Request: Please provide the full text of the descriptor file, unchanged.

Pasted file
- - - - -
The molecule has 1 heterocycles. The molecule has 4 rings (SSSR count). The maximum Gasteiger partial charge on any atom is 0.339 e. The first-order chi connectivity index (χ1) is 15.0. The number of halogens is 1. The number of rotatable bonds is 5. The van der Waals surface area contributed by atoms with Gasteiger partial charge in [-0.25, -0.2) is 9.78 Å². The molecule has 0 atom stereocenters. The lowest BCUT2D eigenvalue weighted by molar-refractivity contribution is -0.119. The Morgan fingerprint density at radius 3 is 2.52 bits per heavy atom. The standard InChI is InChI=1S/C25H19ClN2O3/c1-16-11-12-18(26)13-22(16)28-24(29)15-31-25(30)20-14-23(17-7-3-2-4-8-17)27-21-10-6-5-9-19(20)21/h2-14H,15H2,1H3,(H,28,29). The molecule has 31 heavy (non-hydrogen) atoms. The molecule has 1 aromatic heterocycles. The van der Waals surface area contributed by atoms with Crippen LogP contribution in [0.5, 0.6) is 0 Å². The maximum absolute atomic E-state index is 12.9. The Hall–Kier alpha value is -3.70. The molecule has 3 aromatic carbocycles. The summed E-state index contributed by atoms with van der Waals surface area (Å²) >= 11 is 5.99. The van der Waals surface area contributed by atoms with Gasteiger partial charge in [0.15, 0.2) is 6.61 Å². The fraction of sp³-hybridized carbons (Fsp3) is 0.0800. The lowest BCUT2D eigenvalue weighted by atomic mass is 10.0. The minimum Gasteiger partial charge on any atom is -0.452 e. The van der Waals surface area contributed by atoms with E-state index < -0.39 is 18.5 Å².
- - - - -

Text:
The molecule has 1 heterocycles. The molecule has 4 rings (SSSR count). The maximum Gasteiger partial charge on any atom is 0.339 e. The first-order chi connectivity index (χ1) is 15.0. The number of halogens is 1. The number of rotatable bonds is 5. The van der Waals surface area contributed by atoms with Gasteiger partial charge in [-0.25, -0.2) is 9.78 Å². The molecule has 0 atom stereocenters. The lowest BCUT2D eigenvalue weighted by molar-refractivity contribution is -0.119. The Morgan fingerprint density at radius 3 is 2.52 bits per heavy atom. The standard InChI is InChI=1S/C25H19ClN2O3/c1-16-11-12-18(26)13-22(16)28-24(29)15-31-25(30)20-14-23(17-7-3-2-4-8-17)27-21-10-6-5-9-19(20)21/h2-14H,15H2,1H3,(H,28,29). The molecule has 31 heavy (non-hydrogen) atoms. The molecule has 1 aromatic heterocycles. The van der Waals surface area contributed by atoms with Crippen LogP contribution in [0.5, 0.6) is 0 Å². The maximum absolute atomic E-state index is 12.9. The Hall–Kier alpha value is -3.70. The molecule has 3 aromatic carbocycles. The summed E-state index contributed by atoms with van der Waals surface area (Å²) >= 11 is 5.99. The van der Waals surface area contributed by atoms with Gasteiger partial charge in [0.15, 0.2) is 6.61 Å². The fraction of sp³-hybridized carbons (Fsp3) is 0.0800. The lowest BCUT2D eigenvalue weighted by atomic mass is 10.0. The minimum Gasteiger partial charge on any atom is -0.452 e. The van der Waals surface area contributed by atoms with E-state index < -0.39 is 18.5 Å².